With all of that hanging over my borderline neurotic head, I walked carefully to the registration table, one warm Saturday at five past seven in the evening. Once there, well, I was blown away.
In five hours, I was yanked from the comfort zone of my adulthood and transported to the precarious cradle of my youth. And in those five hours, between semi-drunken laughter and nostalgia, halfway through vintage (read: pre-Y2K) videos and wide-angle DSLR shots, and as we spontaneously sang our graduation song “Pathways,” I finally stopped. Stopped. Wondering.
Because in those five hours, and in the following days, I realized:
1. Friendships formed in high school are almost always bound to last.
2. These friendships may not be the purest, but can certainly be the most honest.
3. There are those that do not last forever, however. Some may even end badly. So be prepared to face the consequences, like an awkward moment at your high school reunion. In such cases, you can choose between fight and flight. I choose flight (which may not always be the right path, by the way).
4. And some friendships … leave you hanging. For that, well, there’s always the next reunion.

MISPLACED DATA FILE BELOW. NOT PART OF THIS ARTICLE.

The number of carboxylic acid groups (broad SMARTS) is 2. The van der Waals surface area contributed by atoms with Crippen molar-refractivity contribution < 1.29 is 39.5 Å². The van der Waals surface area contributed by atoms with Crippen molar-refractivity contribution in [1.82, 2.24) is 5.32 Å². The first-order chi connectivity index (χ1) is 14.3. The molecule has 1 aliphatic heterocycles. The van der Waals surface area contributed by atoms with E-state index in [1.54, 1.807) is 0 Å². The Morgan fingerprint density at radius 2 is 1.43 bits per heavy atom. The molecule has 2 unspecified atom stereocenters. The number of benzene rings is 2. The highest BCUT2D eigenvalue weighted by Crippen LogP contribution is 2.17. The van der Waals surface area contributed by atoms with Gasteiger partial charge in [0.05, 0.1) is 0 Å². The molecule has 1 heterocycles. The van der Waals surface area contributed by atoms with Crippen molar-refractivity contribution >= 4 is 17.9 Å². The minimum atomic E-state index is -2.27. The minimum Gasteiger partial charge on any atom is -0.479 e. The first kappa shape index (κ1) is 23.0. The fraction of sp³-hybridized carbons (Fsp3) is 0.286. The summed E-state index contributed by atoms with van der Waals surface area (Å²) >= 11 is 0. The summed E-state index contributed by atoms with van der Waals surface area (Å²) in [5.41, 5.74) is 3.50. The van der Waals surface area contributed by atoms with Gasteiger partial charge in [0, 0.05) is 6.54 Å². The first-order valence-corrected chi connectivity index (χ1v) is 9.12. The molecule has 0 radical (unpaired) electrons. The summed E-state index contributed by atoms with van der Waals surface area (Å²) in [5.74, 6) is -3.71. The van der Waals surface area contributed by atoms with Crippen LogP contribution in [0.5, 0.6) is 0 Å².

5. Ten years later you realize that you have all changed, you are all different, and yet you are still the same. (This epiphany will throw you out of the loop for a few minutes.) This goes to show that the essence of your being never really goes away — no matter how much makeup you put on or how thin you become. It doesn’t matter if you are the president of the country or a bum. You can never hide who you really are from the people you met in puberty.
6. There are also friendships that you think you did not have, but actually had. What a nice surprise!
7. You were unstoppable and fearless then, so why are you pausing now? If, on the other hand, you were afraid, looking back on those years should give you the courage to be brazen. Nothing beats a sorry past more than a fantabulous present!
8. In short, whatever we experienced in high school figures largely in who we are today. There’s no use denying this. Instead, think: those four years have the potential to bring out the absolute best in you. The BEST, if you really wanted. So don’t waste them, and don’t waste the next 10 years feeling bad for yourself. Live up to the promise, now.